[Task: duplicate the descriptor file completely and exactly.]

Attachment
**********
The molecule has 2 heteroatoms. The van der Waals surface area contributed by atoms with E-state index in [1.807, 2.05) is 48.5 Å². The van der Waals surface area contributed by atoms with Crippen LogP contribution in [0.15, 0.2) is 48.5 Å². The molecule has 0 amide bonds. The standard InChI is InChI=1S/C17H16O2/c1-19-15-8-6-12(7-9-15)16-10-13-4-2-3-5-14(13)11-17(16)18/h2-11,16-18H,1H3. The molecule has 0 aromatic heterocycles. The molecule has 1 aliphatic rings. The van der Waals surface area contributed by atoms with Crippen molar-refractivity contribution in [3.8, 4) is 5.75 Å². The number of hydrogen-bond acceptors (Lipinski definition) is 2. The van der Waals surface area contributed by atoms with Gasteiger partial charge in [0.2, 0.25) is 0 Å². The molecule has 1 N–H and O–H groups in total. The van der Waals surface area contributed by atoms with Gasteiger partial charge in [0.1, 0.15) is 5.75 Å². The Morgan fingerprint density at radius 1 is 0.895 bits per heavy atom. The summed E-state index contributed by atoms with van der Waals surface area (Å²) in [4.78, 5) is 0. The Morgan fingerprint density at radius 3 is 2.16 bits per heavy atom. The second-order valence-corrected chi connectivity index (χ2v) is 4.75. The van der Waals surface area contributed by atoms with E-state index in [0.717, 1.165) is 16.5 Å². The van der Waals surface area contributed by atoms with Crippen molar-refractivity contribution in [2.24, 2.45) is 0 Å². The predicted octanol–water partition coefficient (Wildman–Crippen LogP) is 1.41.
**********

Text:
The molecule has 2 heteroatoms. The van der Waals surface area contributed by atoms with E-state index in [1.807, 2.05) is 48.5 Å². The van der Waals surface area contributed by atoms with Crippen LogP contribution in [0.15, 0.2) is 48.5 Å². The molecule has 0 amide bonds. The standard InChI is InChI=1S/C17H16O2/c1-19-15-8-6-12(7-9-15)16-10-13-4-2-3-5-14(13)11-17(16)18/h2-11,16-18H,1H3. The molecule has 0 aromatic heterocycles. The molecule has 1 aliphatic rings. The van der Waals surface area contributed by atoms with Crippen molar-refractivity contribution in [3.8, 4) is 5.75 Å². The number of hydrogen-bond acceptors (Lipinski definition) is 2. The van der Waals surface area contributed by atoms with Gasteiger partial charge in [0.2, 0.25) is 0 Å². The molecule has 1 N–H and O–H groups in total. The van der Waals surface area contributed by atoms with Gasteiger partial charge in [0.1, 0.15) is 5.75 Å². The Morgan fingerprint density at radius 1 is 0.895 bits per heavy atom. The summed E-state index contributed by atoms with van der Waals surface area (Å²) in [4.78, 5) is 0. The Morgan fingerprint density at radius 3 is 2.16 bits per heavy atom. The second-order valence-corrected chi connectivity index (χ2v) is 4.75. The van der Waals surface area contributed by atoms with E-state index in [0.717, 1.165) is 16.5 Å². The van der Waals surface area contributed by atoms with Crippen molar-refractivity contribution in [2.24, 2.45) is 0 Å². The predicted octanol–water partition coefficient (Wildman–Crippen LogP) is 1.41.